The number of things you can do in the Dominican Republic is simply endless. Most tourism destinations offer an incredible variety of restaurants and nightlife. The larger Dominican cities host different events and festivals all year round. You can shop for souvenirs, participate in some action sports, take a sight-seeing tour, or even get married.
Be dazzled by the Columbus Lighthouse
This colossal cross-shaped monument to Christopher Columbus on the south coast was built to commemorate the 500th anniversary of the discovery of South America. It projects a cross-shaped beam of light into the sky, visible from as far as neighbouring Puerto Rico. Today, you can visit the 'lighthouse', which doubles as a museum, whose exhibits include a sarcophagus supposedly containing Columbus’ remains.
Catch some baseball
Baseball isn't so much the Dominican national sport as the national obsession – male and female, young and old, they're all hooked. The professional domestic season, featuring six teams from across the country, lasts from October until February, providing a chance to experience the game in all its noisy, rum-fuelled glory.
Dance, dance, dance
Throw yourself into Santo Domingo's nightlife by dancing to down-and-dirty merengue with the locals along Avenida Venezuela's row of nightclubs and 'super-colmadons' – liquor stores-cum-dance halls. The city’s Malecón boardwalk has a number of further lively options, and there are several steamy nightclubs in the Zona Colonial, which offer live jazz and Latino beats.
Drop in on Columbus junior’s family home
Santo Domingo's Zona Colonial is a World Heritage Site, where you can explore some of the most historic buildings in the Americas. The Alcazar de Colón was the palatial residence of Diego de Colon, son of the explorer and former Viceroy, completed in 1512. Equally unmissable is the Catedral de la Primada, the oldest Cathedral in the Americas, completed in 1540.
Go mountain biking
The country's crumpled mountainous interior makes for great biking terrain, with the Cordillera Septentrional a particularly popular choice. Specialist agencies such as Iguana Mama run cycling tours of the countryside, with bikes and all equipment included. The best time to go mountain biking is during the dry season, from June to October, particularly on the dusty mule trails and dirt roads.
Hit the surf at Puerto Plata
This historical northern city has an absorbing Old Town, centred around Fort San Felipe, which was constructed by the Spanish as both a defensive outpost and a keep for captured smugglers. If you’re looking for adrenalin action though, the nearby beaches are superb, particularly Sosua and Cabarete, whose big surf and powerful breezes create some of the world’s best windsurfing and kite-boarding conditions.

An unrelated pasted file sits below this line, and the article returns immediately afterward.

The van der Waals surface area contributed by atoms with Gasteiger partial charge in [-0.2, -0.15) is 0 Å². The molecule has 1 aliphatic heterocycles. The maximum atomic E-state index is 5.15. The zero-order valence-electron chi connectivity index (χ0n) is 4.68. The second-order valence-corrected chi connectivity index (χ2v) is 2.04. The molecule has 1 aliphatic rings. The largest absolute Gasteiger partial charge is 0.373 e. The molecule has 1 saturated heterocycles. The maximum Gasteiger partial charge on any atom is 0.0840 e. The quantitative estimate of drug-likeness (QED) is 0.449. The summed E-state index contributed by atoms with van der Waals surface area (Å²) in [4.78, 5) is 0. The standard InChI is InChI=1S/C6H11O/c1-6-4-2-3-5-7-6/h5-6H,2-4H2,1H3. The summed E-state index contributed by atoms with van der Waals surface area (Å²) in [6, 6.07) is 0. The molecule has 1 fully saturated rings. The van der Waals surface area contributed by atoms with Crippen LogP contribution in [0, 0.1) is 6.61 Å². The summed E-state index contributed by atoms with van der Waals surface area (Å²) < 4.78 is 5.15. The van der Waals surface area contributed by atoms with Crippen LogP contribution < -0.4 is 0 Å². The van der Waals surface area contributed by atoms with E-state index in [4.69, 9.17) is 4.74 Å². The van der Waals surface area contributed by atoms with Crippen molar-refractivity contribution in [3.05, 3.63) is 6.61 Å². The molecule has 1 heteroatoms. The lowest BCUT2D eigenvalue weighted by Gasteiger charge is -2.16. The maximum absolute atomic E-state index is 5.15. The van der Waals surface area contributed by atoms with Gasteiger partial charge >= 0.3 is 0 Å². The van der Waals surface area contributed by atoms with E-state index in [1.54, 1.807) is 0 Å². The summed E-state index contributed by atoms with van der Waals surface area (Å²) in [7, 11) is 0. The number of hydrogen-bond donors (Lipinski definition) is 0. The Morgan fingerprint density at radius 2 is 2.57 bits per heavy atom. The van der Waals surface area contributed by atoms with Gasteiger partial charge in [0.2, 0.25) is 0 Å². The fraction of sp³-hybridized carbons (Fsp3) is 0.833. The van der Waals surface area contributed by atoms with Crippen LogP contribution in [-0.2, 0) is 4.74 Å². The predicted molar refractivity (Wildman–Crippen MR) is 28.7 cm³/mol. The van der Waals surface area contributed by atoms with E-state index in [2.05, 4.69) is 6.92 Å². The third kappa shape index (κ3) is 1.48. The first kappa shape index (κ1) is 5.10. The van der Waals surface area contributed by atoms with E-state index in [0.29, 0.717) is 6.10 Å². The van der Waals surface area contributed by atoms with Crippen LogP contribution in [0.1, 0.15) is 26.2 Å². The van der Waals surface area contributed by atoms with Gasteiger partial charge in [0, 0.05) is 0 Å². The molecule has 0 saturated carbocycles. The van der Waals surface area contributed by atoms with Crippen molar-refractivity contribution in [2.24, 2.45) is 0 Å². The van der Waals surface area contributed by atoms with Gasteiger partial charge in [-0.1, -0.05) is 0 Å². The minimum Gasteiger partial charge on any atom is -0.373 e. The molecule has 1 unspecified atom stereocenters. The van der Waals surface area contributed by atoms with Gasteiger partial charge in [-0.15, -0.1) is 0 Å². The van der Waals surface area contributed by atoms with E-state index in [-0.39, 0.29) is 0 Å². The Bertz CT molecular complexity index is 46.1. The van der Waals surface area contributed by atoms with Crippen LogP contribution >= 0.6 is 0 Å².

Join the Carnival
The city of La Vega bursts to life each February for its annual carnival, renowned as the most colourful and raucous in the country, with some 20 groups parading costumed characters headed by Diablo Cojuelo – the limping devil. Thousands of people cram the streets every Sunday in February, climaxing with the biggest crowds on the last weekend of the month.
Meet the Tainos
The Museo del Hombre Dominicano is Santo Domingo's best museum, devoted to the country's anthropology. Its sculptures and artefacts offer a fascinating insight on the Tainos, the island’s earliest settlers. You can also see colourful carnival costumes and masks here, as well as exhibits of the Voodoo cult religion that once dominated the Caribbean.
Mind the crocs in Lago Enriquillo
Populated by countless flocks of tropical birds (and a healthy population of crocodiles), Lago Enriquillo is an enormous saltwater lake near the Haitian border. Its flora and fauna are protected within a combined national park: the Jaragua-Bahoruco-Enriquillo Biosphere Reserve. You can take boat trips to explore the lake, or climb a lookout tower, for great views over its huge expanse.
Pick up some amber
Arguably the most authentic Dominican souvenir on the market, amber is widely available at reasonable prices, rated as among the best quality in the world. The northeast – often called the Amber Coast – is where most of it is found, and you can even visit an amber museum in Puerto Plata. The semi-precious stone is usually set in jewellery. Be mindful, however, of fakery.
Reel in a fighting dorado
Game fishing is hugely popular, with some of the Caribbean’s biggest contests held off the east of the island, around Punta Cana and Boca de Yuma. If you’re staying at a coastal resort you won't have to look far for the chance to go offshore fishing; hotels can usually arrange a trip for you. Top catches include marlin, dorado and sailfish.
Soak up the views on top of Mount Isabela de Torres
Close to Puerto Plata on the north coast, Mount Isabela de Torres provides awesome views of the ocean and surrounding national park. If you feel adventurous you can climb to the top in a few hours, if not the cable car will whisk you up in eight minutes. A replica of Rio de Janeiro’s Christ Redeemer statue stands on the peak; there’s also a botanical garden.
Enjoy a round of golf under the Caribbean sun. The sport has boomed in recent years, with dozens of luxury resort courses, including many that are considered in the top 50 in the Caribbean. Several of the country's courses enjoy dramatic ocean-facing settings, with some of the best concentrated on the south coast, a short swing from Santo Domingo.
Watch out for whales
Jump on a whale watching boat and go in search of the magnificent humpback whales, thousands of which make their annual winter arrival off the Samaná headland, on the northeastern tip of the island. The season for witnessing this thrilling spectacle generally stretches from mid-January to mid-March; you can find organized boat trips in the little port of Santa Barbara de Samaná.